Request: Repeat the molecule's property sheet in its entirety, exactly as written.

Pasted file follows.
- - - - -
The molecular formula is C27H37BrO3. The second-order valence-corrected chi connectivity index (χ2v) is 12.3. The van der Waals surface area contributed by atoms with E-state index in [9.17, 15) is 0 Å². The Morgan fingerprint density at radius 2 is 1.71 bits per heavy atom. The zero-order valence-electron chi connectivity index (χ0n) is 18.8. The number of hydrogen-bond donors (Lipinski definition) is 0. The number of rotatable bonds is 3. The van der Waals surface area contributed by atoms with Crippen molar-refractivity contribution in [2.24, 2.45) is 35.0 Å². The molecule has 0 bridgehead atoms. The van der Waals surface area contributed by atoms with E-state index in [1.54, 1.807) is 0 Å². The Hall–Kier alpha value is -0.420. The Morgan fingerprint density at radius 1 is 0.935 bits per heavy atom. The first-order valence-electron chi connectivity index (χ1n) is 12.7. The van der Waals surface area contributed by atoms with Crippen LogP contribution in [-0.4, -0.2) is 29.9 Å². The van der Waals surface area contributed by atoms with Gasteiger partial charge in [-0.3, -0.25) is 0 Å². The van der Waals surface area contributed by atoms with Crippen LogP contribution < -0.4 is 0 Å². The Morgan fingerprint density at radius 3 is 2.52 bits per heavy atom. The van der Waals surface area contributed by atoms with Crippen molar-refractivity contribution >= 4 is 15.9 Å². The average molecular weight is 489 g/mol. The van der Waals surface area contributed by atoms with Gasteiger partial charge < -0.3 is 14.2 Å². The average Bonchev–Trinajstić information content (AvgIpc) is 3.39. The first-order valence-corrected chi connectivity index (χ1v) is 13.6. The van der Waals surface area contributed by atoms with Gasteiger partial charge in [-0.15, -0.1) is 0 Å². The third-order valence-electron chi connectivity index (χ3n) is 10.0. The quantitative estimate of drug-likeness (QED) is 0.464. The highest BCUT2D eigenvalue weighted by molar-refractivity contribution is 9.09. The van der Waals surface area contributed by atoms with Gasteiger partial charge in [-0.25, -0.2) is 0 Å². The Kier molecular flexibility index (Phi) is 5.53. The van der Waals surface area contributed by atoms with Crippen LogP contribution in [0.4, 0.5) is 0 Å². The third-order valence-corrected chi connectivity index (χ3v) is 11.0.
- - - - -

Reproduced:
The molecular formula is C27H37BrO3. The second-order valence-corrected chi connectivity index (χ2v) is 12.3. The van der Waals surface area contributed by atoms with E-state index in [9.17, 15) is 0 Å². The Morgan fingerprint density at radius 2 is 1.71 bits per heavy atom. The zero-order valence-electron chi connectivity index (χ0n) is 18.8. The number of hydrogen-bond donors (Lipinski definition) is 0. The number of rotatable bonds is 3. The van der Waals surface area contributed by atoms with Crippen molar-refractivity contribution in [2.24, 2.45) is 35.0 Å². The molecule has 0 bridgehead atoms. The van der Waals surface area contributed by atoms with E-state index in [1.54, 1.807) is 0 Å². The Hall–Kier alpha value is -0.420. The Morgan fingerprint density at radius 1 is 0.935 bits per heavy atom. The first-order valence-electron chi connectivity index (χ1n) is 12.7. The van der Waals surface area contributed by atoms with Crippen LogP contribution in [-0.4, -0.2) is 29.9 Å². The van der Waals surface area contributed by atoms with Gasteiger partial charge in [-0.3, -0.25) is 0 Å². The van der Waals surface area contributed by atoms with Crippen LogP contribution < -0.4 is 0 Å². The Morgan fingerprint density at radius 3 is 2.52 bits per heavy atom. The van der Waals surface area contributed by atoms with Crippen molar-refractivity contribution >= 4 is 15.9 Å². The average molecular weight is 489 g/mol. The van der Waals surface area contributed by atoms with Gasteiger partial charge < -0.3 is 14.2 Å². The average Bonchev–Trinajstić information content (AvgIpc) is 3.39. The first-order valence-corrected chi connectivity index (χ1v) is 13.6. The van der Waals surface area contributed by atoms with Gasteiger partial charge in [-0.15, -0.1) is 0 Å². The third-order valence-electron chi connectivity index (χ3n) is 10.0. The quantitative estimate of drug-likeness (QED) is 0.464. The highest BCUT2D eigenvalue weighted by molar-refractivity contribution is 9.09. The van der Waals surface area contributed by atoms with Gasteiger partial charge in [-0.25, -0.2) is 0 Å². The Kier molecular flexibility index (Phi) is 5.53. The van der Waals surface area contributed by atoms with Crippen LogP contribution in [0.4, 0.5) is 0 Å². The third-order valence-corrected chi connectivity index (χ3v) is 11.0.